Many companies who embark on the process of implementing new technology have to answer one key question first:
“Should I build or should I buy?”
It’s a great question, and it’s worth giving it due consideration. In this blog, we break down the top 5 questions you should ask yourself before building your own appointment scheduling solution.
How much will it cost?
One of the reasons companies consider building technology instead of buying it is because they think it is the cheaper option. But make no mistake - building a product is expensive, and appointment scheduling is no exception. Developing and delivering a core feature set - not even including the cost of assessing requirements, which is quite a large project for non-experts - is likely going to cost about $2M in terms of human capital. Then, once the product is live, the annual hosting, maintenance, and development costs are likely to total around $1.5M per year.
Do we have the in-house expertise?
Building an appointment scheduling solution requires complex backend logic with the ability to manage multiple locations, types of appointments, staff members, time zones, and more - as well as any integrations (such as with CRM systems, other calendars, etc.) that might be necessary. At a very high level, if you plan to build your own scheduling solution, you should have a clear understanding how to manage the following considerations:
Multiple locations. How will you give your customers the ability to choose among a number of geographic locations?
Multiple types of appointments. How will your system know which appointment types to offer, especially when appointment types vary from location to location?
Time zones. How will you account for customers booking from different time zones?
Languages. If you have locations in multiple countries, how will you handle translating your platform into different languages?
Customer data. How are you going to know who is coming in, and what other experiences you’ve already had with them?
Employee data. How are you going to keep track of which employees can deliver which kinds of appointments?
Security. How are you going to make sure you’re securely managing all the data that passes through your scheduling system?
Integrations. How are you going to integrate with other key systems like Salesforce, Microsoft, payment systems, and more?
User experience. How will you make sure you’re providing an optimal user experience, and how will you make sure you’re continually monitoring it for improvements?
Accessibility. How will you ensure your appointment scheduling solution adheres to WCAG 2.1 guidelines for web accessibility?
Reporting. How will you report on data from your appointment scheduling solution so that you can learn how to optimize your strategy?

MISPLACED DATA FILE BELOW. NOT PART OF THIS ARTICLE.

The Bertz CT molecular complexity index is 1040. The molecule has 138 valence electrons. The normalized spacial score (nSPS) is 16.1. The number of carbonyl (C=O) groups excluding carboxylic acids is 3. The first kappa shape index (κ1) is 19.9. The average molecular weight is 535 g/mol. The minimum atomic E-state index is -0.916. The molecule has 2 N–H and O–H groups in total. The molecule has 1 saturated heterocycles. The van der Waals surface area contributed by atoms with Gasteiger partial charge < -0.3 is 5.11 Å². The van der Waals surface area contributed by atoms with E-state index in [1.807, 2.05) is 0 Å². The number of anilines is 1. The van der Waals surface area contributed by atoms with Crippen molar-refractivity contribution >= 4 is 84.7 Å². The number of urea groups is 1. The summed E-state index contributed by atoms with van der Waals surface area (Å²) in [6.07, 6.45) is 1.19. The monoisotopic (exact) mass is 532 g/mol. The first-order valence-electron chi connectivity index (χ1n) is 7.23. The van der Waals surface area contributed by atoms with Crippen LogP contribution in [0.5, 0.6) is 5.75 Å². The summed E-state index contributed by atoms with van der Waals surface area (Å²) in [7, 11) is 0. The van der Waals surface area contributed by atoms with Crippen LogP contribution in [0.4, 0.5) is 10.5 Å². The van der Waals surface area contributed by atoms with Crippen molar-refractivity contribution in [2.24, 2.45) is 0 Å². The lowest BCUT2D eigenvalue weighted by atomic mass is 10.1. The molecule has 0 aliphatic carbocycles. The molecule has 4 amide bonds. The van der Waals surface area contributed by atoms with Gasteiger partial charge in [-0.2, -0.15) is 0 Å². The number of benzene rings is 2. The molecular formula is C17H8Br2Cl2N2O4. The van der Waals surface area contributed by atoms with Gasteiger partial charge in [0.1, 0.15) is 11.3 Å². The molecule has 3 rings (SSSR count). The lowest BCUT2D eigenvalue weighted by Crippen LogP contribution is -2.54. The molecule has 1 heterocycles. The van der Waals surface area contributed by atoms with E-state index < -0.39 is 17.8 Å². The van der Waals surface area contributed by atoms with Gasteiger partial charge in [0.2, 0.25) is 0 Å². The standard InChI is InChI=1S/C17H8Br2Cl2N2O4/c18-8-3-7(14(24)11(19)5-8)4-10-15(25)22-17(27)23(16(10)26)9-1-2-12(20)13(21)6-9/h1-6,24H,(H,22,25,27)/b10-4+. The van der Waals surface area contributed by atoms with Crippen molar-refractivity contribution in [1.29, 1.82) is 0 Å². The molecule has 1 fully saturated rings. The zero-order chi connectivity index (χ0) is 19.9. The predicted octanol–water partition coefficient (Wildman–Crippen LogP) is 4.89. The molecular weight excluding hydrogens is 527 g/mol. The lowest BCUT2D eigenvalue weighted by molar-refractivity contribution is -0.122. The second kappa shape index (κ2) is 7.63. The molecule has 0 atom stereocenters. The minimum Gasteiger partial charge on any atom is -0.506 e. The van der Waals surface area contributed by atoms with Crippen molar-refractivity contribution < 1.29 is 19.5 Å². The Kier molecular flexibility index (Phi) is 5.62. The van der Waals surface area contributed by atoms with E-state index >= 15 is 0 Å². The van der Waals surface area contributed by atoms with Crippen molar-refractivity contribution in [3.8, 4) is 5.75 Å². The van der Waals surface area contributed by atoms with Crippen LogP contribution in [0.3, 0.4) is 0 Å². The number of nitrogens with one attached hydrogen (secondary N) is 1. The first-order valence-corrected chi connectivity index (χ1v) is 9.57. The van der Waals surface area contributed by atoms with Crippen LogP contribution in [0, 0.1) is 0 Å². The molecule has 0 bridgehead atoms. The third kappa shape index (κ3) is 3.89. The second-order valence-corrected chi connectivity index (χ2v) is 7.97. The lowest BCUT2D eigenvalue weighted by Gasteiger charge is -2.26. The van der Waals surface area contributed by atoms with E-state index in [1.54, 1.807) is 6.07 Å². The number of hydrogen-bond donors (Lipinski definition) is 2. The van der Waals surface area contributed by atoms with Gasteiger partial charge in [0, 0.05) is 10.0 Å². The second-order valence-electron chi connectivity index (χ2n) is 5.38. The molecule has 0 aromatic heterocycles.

How will you monitor the market to understand necessary new features?
Building an appointment scheduling solution isn’t a “set it and forget it” kind of deal - as market needs evolve, so should your solution. The COVID-19 pandemic is a great example of how this must be true. If you’d had your own solution during this time, would you have had the resources to add unexpected but necessary features like the ability to host remote appointments or virtual events?
Although a pandemic is certainly an extreme example, it’s important to understand that user expectations evolve - and you have to have the resources necessary to make sure that any technology you build evolves along with them.
How will you train employees to use the solution?
Once you build a new solution, you actually have to teach your employees to use it. Do you have the resources necessary to launch initial training - and make sure that documentation is kept up to date, or that a training program is in place, for when new employees come on board. A technology solution can’t be effective if its users aren’t using it effectively - and proper training is a key element of this process. If you don’t have a plan in place for this element of your appointment scheduling solution, as well as resources to support it, you’re going to need them.
How will you provide support if there are problems with the solution?
Build it and they will come...and also occasionally break things, probably. No technology is failproof, and you need to be ready with a plan for support when employees need help. Do you have an internal support team in place that can handle an issue with your appointment scheduling solution? Do you have a customer-facing support team that can address any problems your own customers might have when trying to book an appointment? Both of these are absolutely crucial when building technology - especially technology that will have a customer-facing element to it.
Building versus buying is a complex decision that is dependent on the organization in question and the teams it has in place, but we think Brendan Witcher of Forrester Research summed it up best:
“There is no reason to ever build a technology that doesn’t create a differentiator for you.” - Brendan Witcher
Appointment scheduling used to be a differentiator, but it isn’t anymore. Now it’s a must-have. And in most cases, relying on an existing solution built by experts is going to be the easiest - and the cheapest - solution for your company.